The Holy Fathers of the Church and the Importance of Prayer

Archdeacon Stephen from Jerusalem to Constantinople

Beloved brothers and sisters in Christ Our Only True God and Our Only True Savior,


"And when you pray, you shall not be like the hypocrites. For they love to pray standing in the synagogues and on the corners of the streets, that they may be seen by men. Assuredly, I say to you, they have their reward. But you, when you pray, go into your room, and when you have shut your door, pray to your Father who is in the secret place; and your Father who sees in secret will reward you openly. And when you pray, do not use vain repetitions as the heathen do. For they think that they will be heard for their many words. Therefore do not be like them. For your Father knows the things you have need of before you ask Him. In this manner, therefore, pray:

Our Father in heaven, Hallowed be Your name. Your Kingdom come, Your will be done On earth as it is in heaven. give us this day our daily bread. And forgive us our debts, As we forgive our debtors. And do not lead us into temptation, But deliver us from the evil one. For Yours is the kingdom and the power and the glory forever. Amen.


Prayer is a universal, spiritual phenomenon, the fundamental and inseparable element of every religion and every personal piety. As such, prayer has appeared in the history of mankind with an astonishing multiplicity of forms and expressions that range from the most crude and primitive to the most spiritually sublime. The tradition of the Holy Bible and of Orthodox Christianity provides an extraordinary perspective from which to see not only the nature and meaning of prayer, but also its concrete expressions in practice. The basic presupposition of any real and truly spiritual prayer is the belief in the existence of the Living God. The believer not only believes that the Infinite and Invisible God exists, but that He also reveals Himself to people. It is through this revelation of God that it becomes possible for man to have a personal communion with God. When, therefore, the believer prays, he or she speaks directly to God and becomes aware of a communication with Him. Consequently, prayer presupposes faith in the reality and the presence of God, and means primarily that living relationship between man and God, which is nothing less than a direct and real spiritual contact and personal conversation between persons, between and "I" and "you." The person who prays is the "I" and the God who is addressed in prayer is the "you."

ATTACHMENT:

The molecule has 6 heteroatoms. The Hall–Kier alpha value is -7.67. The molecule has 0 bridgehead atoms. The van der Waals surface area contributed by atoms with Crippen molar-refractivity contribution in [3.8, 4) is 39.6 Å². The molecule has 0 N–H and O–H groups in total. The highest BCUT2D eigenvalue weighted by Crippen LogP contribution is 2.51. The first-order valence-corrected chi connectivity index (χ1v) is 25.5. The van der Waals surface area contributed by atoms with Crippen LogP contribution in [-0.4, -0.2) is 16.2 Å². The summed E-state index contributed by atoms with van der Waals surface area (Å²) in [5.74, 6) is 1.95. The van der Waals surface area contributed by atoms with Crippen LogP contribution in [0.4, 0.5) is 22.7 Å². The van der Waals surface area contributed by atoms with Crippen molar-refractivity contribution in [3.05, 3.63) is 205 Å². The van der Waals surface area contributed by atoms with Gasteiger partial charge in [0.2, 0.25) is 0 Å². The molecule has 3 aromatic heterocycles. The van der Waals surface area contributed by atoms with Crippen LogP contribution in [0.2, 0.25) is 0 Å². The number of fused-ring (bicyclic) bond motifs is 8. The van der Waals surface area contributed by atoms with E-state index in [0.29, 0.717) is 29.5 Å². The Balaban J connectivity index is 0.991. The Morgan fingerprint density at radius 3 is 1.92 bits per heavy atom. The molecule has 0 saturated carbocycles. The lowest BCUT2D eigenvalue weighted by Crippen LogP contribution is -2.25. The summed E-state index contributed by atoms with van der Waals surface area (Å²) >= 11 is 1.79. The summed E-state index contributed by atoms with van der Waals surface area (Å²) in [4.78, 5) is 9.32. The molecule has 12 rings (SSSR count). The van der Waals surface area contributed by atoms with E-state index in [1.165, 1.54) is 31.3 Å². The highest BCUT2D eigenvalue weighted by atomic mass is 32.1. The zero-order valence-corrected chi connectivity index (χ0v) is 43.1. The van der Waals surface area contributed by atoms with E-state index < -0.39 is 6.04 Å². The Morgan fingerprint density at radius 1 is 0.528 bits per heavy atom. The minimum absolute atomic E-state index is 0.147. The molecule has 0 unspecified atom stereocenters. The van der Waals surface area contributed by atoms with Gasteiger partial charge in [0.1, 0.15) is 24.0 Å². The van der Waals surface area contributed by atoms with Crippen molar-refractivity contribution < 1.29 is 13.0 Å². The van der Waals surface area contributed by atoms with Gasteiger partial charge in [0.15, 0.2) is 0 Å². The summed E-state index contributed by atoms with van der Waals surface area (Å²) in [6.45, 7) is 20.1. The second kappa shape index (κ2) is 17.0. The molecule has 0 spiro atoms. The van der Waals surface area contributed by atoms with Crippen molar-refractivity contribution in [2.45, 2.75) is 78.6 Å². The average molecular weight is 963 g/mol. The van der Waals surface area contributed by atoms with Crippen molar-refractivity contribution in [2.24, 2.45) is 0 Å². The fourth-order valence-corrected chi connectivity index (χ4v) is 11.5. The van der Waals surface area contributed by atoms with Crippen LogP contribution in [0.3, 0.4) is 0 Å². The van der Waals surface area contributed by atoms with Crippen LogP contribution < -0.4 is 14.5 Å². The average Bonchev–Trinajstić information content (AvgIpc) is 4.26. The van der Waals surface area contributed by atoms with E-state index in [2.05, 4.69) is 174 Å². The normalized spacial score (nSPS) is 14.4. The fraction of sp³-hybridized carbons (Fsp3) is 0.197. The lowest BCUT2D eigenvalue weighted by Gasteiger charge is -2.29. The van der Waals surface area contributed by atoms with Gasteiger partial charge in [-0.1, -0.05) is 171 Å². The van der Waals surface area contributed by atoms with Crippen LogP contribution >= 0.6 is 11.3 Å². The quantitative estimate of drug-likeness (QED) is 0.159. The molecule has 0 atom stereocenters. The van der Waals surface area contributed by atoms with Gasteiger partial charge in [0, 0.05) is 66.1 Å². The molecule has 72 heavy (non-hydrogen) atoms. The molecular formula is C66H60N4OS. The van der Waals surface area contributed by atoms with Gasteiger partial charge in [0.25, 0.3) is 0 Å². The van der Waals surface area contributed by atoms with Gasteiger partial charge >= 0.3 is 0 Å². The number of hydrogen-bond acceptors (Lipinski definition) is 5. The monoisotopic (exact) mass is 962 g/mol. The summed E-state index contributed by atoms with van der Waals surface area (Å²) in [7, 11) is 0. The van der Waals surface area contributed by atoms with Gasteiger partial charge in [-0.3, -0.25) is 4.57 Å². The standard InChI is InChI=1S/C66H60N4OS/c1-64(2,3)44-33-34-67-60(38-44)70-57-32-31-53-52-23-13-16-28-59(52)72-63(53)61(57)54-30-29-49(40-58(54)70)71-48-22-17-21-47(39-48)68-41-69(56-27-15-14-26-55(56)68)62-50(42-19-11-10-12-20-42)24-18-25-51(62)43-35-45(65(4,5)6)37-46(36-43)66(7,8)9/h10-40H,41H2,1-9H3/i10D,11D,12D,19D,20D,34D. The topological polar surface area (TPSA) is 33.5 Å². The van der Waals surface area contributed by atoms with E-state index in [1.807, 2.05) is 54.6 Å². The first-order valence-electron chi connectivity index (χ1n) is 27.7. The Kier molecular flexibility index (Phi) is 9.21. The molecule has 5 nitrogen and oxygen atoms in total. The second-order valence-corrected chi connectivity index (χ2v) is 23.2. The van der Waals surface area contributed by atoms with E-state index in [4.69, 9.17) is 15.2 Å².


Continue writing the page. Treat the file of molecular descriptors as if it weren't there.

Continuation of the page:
When therefore we say that we are praying, we mean that we are talking with and having a relationship with God, as a child speaks and relates to a father or a mother. Without this personal contact and relationship with God, provided for us through prayer, our faith in God remains theoretical, merely an intellectual conviction without practical consequences. But when we actually pray, our faith in God becomes a living and an active faith. Moreover, our every other moral and ethical act is enriched by prayer to acquire spiritual depth and meaning. The moral and ontological abyss that exists between God and man, between the infinite and the finite, is bridged with prayer. Prayer exalts the believer up to Heaven, while Heaven is condescendingly lowered to earth.

Prayer, as the mystery of the unity of man with God, is truly an incomprehensible miracle of miracles which can become a daily experience in the soul of the pious believer who prays with attention and sincerity. Saint John Chrysostom, who has taught us so many things about prayer and who has bequeathed to us so many beautiful prayers, emphasizes that prayer is the most powerful thing in the life of a person, and nothing can be compared with prayer. Prayer is the unique and priceless gift of the Creator to man, because it is through this most important divine gift of prayer that the creature is raised up to the Creator and the finite human person is empowered to converse with the Infinite God.


In the Orthodox spiritual tradition prayer has a broad, comprehensive and profound meaning. To pray does not mean simply and only to petition and to beseech, that is, to ask for something from God. This is, of course, the familiar meaning of prayer, and certainly one of the types of prayer. It is important to note, however, that there are various types of prayer, as well as various levels of prayer, which are always analogous to the spiritual experience and progress of each praying person.

Prayer begins as petition and supplication when we express our needs and our deficiencies to God. This type of prayer is the most familiar to all of us because this is the type we use most often. We are always aware of our needs and our weaknesses. Like a small child in need that runs to the loving embrace of its mother, we too also have learned to pray and to ask for help from God during the great and difficult times in our life. This means that we have confidence in the love, the beneficence and the disposition of God to help us. Faithful persons pray because they recognize that it is from God that they receive their life and all that is necessary for their natural and spiritual sustenance. Most especially however we pray for the mercy of God and for the forgiveness of our sins.